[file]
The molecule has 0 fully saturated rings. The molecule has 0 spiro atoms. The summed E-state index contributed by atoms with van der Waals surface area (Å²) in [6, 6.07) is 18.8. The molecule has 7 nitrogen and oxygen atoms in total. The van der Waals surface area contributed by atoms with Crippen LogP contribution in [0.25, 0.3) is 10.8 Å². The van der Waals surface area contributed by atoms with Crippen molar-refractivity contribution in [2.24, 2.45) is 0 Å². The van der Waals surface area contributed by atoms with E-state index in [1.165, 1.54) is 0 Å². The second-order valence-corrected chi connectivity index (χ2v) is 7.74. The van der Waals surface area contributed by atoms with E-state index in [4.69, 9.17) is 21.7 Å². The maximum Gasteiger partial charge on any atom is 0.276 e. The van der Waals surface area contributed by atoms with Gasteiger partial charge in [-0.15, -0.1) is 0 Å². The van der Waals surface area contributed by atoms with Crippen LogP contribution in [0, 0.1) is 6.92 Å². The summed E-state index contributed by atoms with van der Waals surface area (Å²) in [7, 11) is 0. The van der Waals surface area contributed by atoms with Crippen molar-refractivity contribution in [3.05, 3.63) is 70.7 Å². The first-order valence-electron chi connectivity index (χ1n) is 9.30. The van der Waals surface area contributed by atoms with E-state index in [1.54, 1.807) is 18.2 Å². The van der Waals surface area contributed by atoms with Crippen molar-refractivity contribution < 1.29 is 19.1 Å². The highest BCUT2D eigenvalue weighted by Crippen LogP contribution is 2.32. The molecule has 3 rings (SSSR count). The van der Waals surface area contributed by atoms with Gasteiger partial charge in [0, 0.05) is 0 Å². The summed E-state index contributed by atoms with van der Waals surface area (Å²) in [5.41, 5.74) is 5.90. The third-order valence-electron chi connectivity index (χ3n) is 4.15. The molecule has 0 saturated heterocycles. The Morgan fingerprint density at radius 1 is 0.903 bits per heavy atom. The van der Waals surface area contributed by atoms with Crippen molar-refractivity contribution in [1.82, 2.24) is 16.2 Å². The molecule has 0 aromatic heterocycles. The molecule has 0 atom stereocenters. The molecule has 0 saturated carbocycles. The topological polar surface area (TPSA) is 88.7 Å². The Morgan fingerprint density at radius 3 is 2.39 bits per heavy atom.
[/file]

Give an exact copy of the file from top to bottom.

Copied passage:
The molecule has 0 fully saturated rings. The molecule has 0 spiro atoms. The summed E-state index contributed by atoms with van der Waals surface area (Å²) in [6, 6.07) is 18.8. The molecule has 7 nitrogen and oxygen atoms in total. The van der Waals surface area contributed by atoms with Crippen LogP contribution in [0.25, 0.3) is 10.8 Å². The van der Waals surface area contributed by atoms with Crippen molar-refractivity contribution in [2.24, 2.45) is 0 Å². The van der Waals surface area contributed by atoms with E-state index in [1.165, 1.54) is 0 Å². The second-order valence-corrected chi connectivity index (χ2v) is 7.74. The van der Waals surface area contributed by atoms with E-state index in [4.69, 9.17) is 21.7 Å². The maximum Gasteiger partial charge on any atom is 0.276 e. The van der Waals surface area contributed by atoms with Gasteiger partial charge in [-0.15, -0.1) is 0 Å². The van der Waals surface area contributed by atoms with Crippen LogP contribution in [0, 0.1) is 6.92 Å². The summed E-state index contributed by atoms with van der Waals surface area (Å²) in [7, 11) is 0. The van der Waals surface area contributed by atoms with Crippen molar-refractivity contribution in [3.05, 3.63) is 70.7 Å². The first-order valence-electron chi connectivity index (χ1n) is 9.30. The van der Waals surface area contributed by atoms with E-state index in [1.54, 1.807) is 18.2 Å². The van der Waals surface area contributed by atoms with Crippen molar-refractivity contribution < 1.29 is 19.1 Å². The highest BCUT2D eigenvalue weighted by Crippen LogP contribution is 2.32. The molecule has 3 rings (SSSR count). The van der Waals surface area contributed by atoms with Gasteiger partial charge in [0, 0.05) is 0 Å². The summed E-state index contributed by atoms with van der Waals surface area (Å²) in [5.41, 5.74) is 5.90. The third-order valence-electron chi connectivity index (χ3n) is 4.15. The molecule has 0 saturated heterocycles. The Morgan fingerprint density at radius 1 is 0.903 bits per heavy atom. The van der Waals surface area contributed by atoms with Crippen molar-refractivity contribution in [1.82, 2.24) is 16.2 Å². The molecule has 0 aromatic heterocycles. The molecule has 0 atom stereocenters. The molecule has 0 saturated carbocycles. The topological polar surface area (TPSA) is 88.7 Å². The Morgan fingerprint density at radius 3 is 2.39 bits per heavy atom.